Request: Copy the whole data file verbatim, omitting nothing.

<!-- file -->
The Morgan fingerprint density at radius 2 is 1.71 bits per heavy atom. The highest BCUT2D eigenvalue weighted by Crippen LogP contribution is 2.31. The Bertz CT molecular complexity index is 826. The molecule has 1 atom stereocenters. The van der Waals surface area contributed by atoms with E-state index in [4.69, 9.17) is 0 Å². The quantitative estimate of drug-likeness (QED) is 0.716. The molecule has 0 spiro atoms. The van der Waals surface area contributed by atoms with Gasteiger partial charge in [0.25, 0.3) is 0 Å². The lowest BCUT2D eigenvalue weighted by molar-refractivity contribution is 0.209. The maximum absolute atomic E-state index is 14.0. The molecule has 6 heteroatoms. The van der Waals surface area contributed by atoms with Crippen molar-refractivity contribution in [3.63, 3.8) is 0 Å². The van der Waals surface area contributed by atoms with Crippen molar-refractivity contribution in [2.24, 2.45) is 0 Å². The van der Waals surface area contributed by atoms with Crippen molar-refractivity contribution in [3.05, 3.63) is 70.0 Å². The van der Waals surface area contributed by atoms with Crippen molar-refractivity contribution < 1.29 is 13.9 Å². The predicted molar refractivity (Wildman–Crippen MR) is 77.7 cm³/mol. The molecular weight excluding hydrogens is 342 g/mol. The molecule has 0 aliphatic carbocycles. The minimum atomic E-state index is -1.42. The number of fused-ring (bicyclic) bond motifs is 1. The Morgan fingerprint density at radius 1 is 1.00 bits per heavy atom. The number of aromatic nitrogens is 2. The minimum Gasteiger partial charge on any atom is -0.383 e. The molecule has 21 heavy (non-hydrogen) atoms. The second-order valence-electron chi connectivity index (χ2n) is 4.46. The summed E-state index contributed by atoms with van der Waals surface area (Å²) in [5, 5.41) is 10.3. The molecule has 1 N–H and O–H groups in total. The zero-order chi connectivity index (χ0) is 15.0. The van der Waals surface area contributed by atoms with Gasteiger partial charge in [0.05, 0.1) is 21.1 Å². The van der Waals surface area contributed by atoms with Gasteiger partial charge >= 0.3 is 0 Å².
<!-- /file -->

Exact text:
The Morgan fingerprint density at radius 2 is 1.71 bits per heavy atom. The highest BCUT2D eigenvalue weighted by Crippen LogP contribution is 2.31. The Bertz CT molecular complexity index is 826. The molecule has 1 atom stereocenters. The van der Waals surface area contributed by atoms with E-state index in [4.69, 9.17) is 0 Å². The quantitative estimate of drug-likeness (QED) is 0.716. The molecule has 0 spiro atoms. The van der Waals surface area contributed by atoms with Gasteiger partial charge in [0.25, 0.3) is 0 Å². The lowest BCUT2D eigenvalue weighted by molar-refractivity contribution is 0.209. The maximum absolute atomic E-state index is 14.0. The molecule has 6 heteroatoms. The van der Waals surface area contributed by atoms with Crippen molar-refractivity contribution in [3.63, 3.8) is 0 Å². The van der Waals surface area contributed by atoms with Crippen molar-refractivity contribution in [2.24, 2.45) is 0 Å². The van der Waals surface area contributed by atoms with Crippen molar-refractivity contribution in [3.05, 3.63) is 70.0 Å². The van der Waals surface area contributed by atoms with Crippen molar-refractivity contribution < 1.29 is 13.9 Å². The predicted molar refractivity (Wildman–Crippen MR) is 77.7 cm³/mol. The molecular weight excluding hydrogens is 342 g/mol. The molecule has 0 aliphatic carbocycles. The minimum atomic E-state index is -1.42. The number of fused-ring (bicyclic) bond motifs is 1. The Morgan fingerprint density at radius 1 is 1.00 bits per heavy atom. The number of aromatic nitrogens is 2. The minimum Gasteiger partial charge on any atom is -0.383 e. The molecule has 21 heavy (non-hydrogen) atoms. The second-order valence-electron chi connectivity index (χ2n) is 4.46. The summed E-state index contributed by atoms with van der Waals surface area (Å²) in [5, 5.41) is 10.3. The molecule has 1 N–H and O–H groups in total. The zero-order chi connectivity index (χ0) is 15.0. The van der Waals surface area contributed by atoms with Gasteiger partial charge in [0.05, 0.1) is 21.1 Å². The van der Waals surface area contributed by atoms with Gasteiger partial charge >= 0.3 is 0 Å².